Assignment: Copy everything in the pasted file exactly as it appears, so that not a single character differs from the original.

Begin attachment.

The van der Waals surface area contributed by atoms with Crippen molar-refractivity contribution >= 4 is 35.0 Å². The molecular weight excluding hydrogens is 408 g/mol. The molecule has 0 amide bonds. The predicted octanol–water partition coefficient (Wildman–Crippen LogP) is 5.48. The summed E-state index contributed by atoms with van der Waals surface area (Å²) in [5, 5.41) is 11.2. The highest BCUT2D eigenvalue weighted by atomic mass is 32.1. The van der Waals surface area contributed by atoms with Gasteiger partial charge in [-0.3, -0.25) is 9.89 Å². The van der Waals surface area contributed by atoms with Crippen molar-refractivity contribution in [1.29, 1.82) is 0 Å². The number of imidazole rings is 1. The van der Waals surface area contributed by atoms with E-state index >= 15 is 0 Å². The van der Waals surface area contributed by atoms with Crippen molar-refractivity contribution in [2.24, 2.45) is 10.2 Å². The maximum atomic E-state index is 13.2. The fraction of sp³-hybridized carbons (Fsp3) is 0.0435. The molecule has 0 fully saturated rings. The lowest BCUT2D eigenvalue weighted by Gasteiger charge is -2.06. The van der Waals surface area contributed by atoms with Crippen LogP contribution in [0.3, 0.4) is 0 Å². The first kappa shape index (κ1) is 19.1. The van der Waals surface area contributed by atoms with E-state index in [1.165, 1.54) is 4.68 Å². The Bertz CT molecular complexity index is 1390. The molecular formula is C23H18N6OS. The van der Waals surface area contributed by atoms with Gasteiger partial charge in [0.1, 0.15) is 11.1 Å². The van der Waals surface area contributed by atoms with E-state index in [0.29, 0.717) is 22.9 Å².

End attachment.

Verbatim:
The van der Waals surface area contributed by atoms with Crippen molar-refractivity contribution >= 4 is 35.0 Å². The molecular weight excluding hydrogens is 408 g/mol. The molecule has 0 amide bonds. The predicted octanol–water partition coefficient (Wildman–Crippen LogP) is 5.48. The summed E-state index contributed by atoms with van der Waals surface area (Å²) in [5, 5.41) is 11.2. The highest BCUT2D eigenvalue weighted by atomic mass is 32.1. The van der Waals surface area contributed by atoms with Gasteiger partial charge in [-0.3, -0.25) is 9.89 Å². The van der Waals surface area contributed by atoms with Crippen molar-refractivity contribution in [1.29, 1.82) is 0 Å². The number of imidazole rings is 1. The van der Waals surface area contributed by atoms with E-state index >= 15 is 0 Å². The van der Waals surface area contributed by atoms with Crippen molar-refractivity contribution in [2.24, 2.45) is 10.2 Å². The maximum atomic E-state index is 13.2. The fraction of sp³-hybridized carbons (Fsp3) is 0.0435. The molecule has 0 fully saturated rings. The lowest BCUT2D eigenvalue weighted by Gasteiger charge is -2.06. The van der Waals surface area contributed by atoms with Crippen LogP contribution in [0.3, 0.4) is 0 Å². The first kappa shape index (κ1) is 19.1. The van der Waals surface area contributed by atoms with E-state index in [1.165, 1.54) is 4.68 Å². The Bertz CT molecular complexity index is 1390. The molecular formula is C23H18N6OS. The van der Waals surface area contributed by atoms with Gasteiger partial charge in [0.1, 0.15) is 11.1 Å². The van der Waals surface area contributed by atoms with E-state index in [0.29, 0.717) is 22.9 Å².